Notice to stay in place for Grand Lake over the weekend – –

Notice to stay in place for Grand Lake over the weekend – –

Investigations into suspected blue-green algae bloom at Grand Lake continue and advisory remains in effect until source of contamination is identified, Nova Scotia Deputy Environment Minister said .
Julie Towers spoke to reporters in Halifax on Friday afternoon.

The investigation began after a person went to the hospital and two dogs died on Wednesday.

An alert was issued early Thursday morning warning all residents who take water directly from Grand Lake to immediately stop using the water.

Residents near Grand Lake who do not receive water from a municipal utility are advised not to consume their water, nor to use it for cooking, bathing, swimming or boating, unless otherwise specified.

Rapid negative test for blue-green algae

The ministry said the advisory includes any person which has a well drilled or dug shallow, less than 30 meters deep and less than 60 meters from the lake.

Towers said Environment Department staff performed rapid tests that came back negative for blue-green algae.

She noted that the results were not surprising given that it is “difficult to detect” due to the changing weather conditions on the lake over the past few days.

Towers said a photograph taken by first responders showed the characteristic vibrant color of blue-green algae blooms. Other parts of the lake are being tested.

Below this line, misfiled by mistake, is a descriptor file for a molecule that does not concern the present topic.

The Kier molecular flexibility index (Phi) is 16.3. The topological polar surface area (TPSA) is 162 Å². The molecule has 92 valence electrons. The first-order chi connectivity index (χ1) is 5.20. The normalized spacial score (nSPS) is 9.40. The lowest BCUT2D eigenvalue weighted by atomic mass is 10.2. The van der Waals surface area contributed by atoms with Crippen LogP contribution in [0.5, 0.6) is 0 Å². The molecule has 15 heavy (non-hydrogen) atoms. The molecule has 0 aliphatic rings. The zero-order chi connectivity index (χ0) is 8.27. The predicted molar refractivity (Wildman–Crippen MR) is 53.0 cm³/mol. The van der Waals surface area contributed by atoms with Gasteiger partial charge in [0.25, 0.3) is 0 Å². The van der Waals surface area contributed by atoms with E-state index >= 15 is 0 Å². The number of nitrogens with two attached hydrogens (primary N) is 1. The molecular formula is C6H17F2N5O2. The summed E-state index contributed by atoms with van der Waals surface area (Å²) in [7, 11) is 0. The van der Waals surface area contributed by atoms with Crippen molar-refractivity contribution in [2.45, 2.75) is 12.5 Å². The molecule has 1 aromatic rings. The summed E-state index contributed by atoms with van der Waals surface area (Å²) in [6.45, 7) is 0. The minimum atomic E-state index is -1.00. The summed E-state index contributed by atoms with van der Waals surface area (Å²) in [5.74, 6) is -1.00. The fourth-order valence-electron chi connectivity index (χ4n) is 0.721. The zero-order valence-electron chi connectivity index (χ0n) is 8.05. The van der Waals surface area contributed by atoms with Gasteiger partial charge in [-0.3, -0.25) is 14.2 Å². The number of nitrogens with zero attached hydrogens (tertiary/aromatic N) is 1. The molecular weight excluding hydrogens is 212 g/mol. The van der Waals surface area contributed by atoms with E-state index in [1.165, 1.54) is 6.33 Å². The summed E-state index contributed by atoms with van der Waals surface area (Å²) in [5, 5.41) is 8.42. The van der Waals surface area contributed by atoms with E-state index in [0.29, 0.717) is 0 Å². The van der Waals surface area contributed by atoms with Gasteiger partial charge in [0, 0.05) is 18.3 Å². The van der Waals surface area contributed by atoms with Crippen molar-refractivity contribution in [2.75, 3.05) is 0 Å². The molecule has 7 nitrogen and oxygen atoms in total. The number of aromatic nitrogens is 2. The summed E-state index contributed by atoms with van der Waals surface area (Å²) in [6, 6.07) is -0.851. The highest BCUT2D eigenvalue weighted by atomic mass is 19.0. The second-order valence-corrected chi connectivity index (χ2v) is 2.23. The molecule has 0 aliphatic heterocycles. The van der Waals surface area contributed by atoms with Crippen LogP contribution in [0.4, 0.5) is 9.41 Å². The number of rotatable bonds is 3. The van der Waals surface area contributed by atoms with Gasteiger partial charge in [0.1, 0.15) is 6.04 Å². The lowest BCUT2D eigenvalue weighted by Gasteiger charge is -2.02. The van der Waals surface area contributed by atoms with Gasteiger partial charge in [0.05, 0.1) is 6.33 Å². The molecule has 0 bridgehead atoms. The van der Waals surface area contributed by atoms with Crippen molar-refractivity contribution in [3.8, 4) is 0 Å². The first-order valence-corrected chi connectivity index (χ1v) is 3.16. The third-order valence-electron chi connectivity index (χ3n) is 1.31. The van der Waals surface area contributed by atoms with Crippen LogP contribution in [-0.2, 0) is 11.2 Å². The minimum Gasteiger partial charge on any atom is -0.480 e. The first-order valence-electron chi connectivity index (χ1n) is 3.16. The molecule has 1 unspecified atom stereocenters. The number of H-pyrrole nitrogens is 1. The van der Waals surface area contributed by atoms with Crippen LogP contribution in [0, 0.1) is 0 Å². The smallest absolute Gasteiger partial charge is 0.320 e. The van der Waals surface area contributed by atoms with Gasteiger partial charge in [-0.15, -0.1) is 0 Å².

“Until we get the results, we want people to be careful. The notice is therefore in place. No contact with water, please, ”Towers said.

Julie Towers is the Deputy Minister of the Department of Environment and Climate Change. (Paul Palmer/CBC)

The deputy minister said test results for pesticides and other chemical contaminations could come back by Monday or Tuesday.

She said she was working with affected municipalities to ensure that area residents do not use water from the Grand Lake or the Fish Lake, which is connected to it.

Towers cautioned residents with home water treatments that these systems cannot treat for things like the toxins associated with blue-green algae.

She said with climate change creating warmer conditions, it is likely that Nova Scotia will have “more flowers in more locations” in the future.

Tap water is safe in Halifax, East Hants

Halifax Water and the Regional Municipality of East Hants both confirmed Thursday morning that their water systems were not affected by the advisory after the emergency alert caused some confusion among customers.

In a statement, Halifax Water said its tap water remains safe because it does not draw from Grand Lake.

“There is no effect on Halifax Water customers… their tap water is perfectly safe to drink,” said James Campbell, spokesperson for Halifax Water.

The utility operates three water supply systems in the same watershed as Grand Lake, including Bomont, Collins Park, and Bennery Lake, but none of these systems draw water from Grand Lake.

The Regional Municipality of East Hants also issued a statement saying there is no known risk to its utility customers, despite being dependent on the Grand Lake watershed.

“We know it’s just widespread in Grand Lake right now, so it’s the immediate users of the lake itself who need to do additional due diligence at this time,” said Jesse Hulsman of the Municipality of ‘East Hants on CBC Radio. Information morning Thursday.

On Thursday evening, the municipality announced that it will provide free drinking water to residents who cannot use their water because of the notice.

Residents should bring their own containers and follow public health protocols, including wearing a mask and practicing physical distancing. Water is distributed at the East Hants Aquatic Center on Friday from 1 p.m. to 8 p.m. and Saturday and Sunday from 8 a.m. to noon and from 5 p.m. to 8 p.m.

Residents must bring their own water containers.


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